Larry and I strolled out behind them. As we walked, I thought to myself how any time we take a detour, any time we are surprised, it is a kind of journey isn't it.
And at the same time, Henry James echoed through my mind. His words on the artist. "We work in the dark. We do what we can. We give what we have. Our doubt is our passion and our passion is our task. The rest is the madness of art."
We seemed to be following the young couple as they walked,arm in arm, through the Sakura Park just across from Riverside Church. But we weren't. We were walking the same too, just behind them as they turned off and disappeared into the International House. The student residence where, once, in another life it seems, I was a student too.
Saturday, May 21, 2011
My blog has been dormant for a few months now. I've been overwhelmed with work and found myself with little time to reflect. But yesterday at Sarah Lawrence graduation Arianna Huffington gave a wonderful speech. It was hilarious, smart, true, and at times very wise. Beyond telling the grads that they looked fabulous and that it was important for them to get more sleep, she also shared some of her wisdom, offering words that were particularly important to me.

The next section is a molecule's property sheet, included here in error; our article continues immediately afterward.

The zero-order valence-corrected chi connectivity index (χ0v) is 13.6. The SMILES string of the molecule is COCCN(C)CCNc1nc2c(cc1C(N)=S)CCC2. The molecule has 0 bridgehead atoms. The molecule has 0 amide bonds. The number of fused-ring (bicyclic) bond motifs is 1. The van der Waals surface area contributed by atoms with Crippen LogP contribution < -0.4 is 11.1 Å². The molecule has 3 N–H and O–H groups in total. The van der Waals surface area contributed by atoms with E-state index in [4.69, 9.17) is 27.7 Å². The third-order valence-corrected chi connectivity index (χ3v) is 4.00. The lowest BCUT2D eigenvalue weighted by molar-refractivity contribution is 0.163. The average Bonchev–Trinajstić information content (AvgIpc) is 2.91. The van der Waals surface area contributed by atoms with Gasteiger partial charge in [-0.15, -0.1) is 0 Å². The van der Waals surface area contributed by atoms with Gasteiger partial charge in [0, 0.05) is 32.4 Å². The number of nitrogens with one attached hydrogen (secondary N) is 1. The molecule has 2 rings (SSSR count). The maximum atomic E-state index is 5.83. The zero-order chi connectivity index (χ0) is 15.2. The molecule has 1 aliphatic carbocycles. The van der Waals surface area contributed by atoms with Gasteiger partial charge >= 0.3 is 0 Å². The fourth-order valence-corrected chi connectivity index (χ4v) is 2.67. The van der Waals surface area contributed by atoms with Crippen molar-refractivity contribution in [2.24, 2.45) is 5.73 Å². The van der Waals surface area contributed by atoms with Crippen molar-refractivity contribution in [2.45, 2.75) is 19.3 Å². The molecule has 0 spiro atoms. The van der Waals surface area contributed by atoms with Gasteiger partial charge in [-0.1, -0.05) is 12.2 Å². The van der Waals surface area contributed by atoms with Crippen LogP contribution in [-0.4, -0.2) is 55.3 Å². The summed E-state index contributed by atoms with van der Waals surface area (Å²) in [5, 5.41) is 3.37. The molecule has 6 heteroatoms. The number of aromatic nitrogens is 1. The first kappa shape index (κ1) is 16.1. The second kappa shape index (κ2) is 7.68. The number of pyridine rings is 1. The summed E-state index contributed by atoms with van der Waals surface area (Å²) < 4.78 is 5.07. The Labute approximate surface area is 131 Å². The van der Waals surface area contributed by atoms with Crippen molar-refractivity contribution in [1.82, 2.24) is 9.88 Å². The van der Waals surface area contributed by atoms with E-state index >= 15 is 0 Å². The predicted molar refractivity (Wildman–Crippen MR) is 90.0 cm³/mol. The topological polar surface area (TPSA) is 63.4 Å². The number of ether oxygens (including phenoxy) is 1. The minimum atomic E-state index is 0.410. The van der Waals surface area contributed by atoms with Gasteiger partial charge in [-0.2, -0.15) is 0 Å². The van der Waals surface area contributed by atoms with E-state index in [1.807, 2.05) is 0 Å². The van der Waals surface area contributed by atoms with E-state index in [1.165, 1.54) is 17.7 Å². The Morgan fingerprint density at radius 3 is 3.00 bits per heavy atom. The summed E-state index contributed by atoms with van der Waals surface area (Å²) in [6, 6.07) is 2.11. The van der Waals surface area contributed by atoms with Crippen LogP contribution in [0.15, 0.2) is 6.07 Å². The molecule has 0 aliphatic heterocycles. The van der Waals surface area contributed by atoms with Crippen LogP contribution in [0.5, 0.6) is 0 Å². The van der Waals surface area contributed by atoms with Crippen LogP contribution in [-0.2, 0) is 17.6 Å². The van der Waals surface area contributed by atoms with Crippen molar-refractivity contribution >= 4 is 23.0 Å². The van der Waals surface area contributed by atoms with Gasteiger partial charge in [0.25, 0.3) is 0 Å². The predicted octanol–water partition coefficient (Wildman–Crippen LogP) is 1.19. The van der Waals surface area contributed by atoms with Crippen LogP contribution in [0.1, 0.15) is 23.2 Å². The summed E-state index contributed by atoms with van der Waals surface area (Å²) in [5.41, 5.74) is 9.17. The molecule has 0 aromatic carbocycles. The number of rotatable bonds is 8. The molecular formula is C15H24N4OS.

That's because lately I've been waking up, trembling. My husband recognizes it right away. He tells me I have fear in my eyes. And he's right. My teaching year is ending and summer is about to begin. So what am I afraid of? The night train to Jabalpur, a tiger in the jungle, these are behind me.
No, this fear is inside. I've been posing that question that must plague most artists. What if I fail? Do I have the strength to keep doing what I do? Can I still write? Can I still tell a story? And, perhaps the most difficult, why is it that I feel as if every day I must begin again.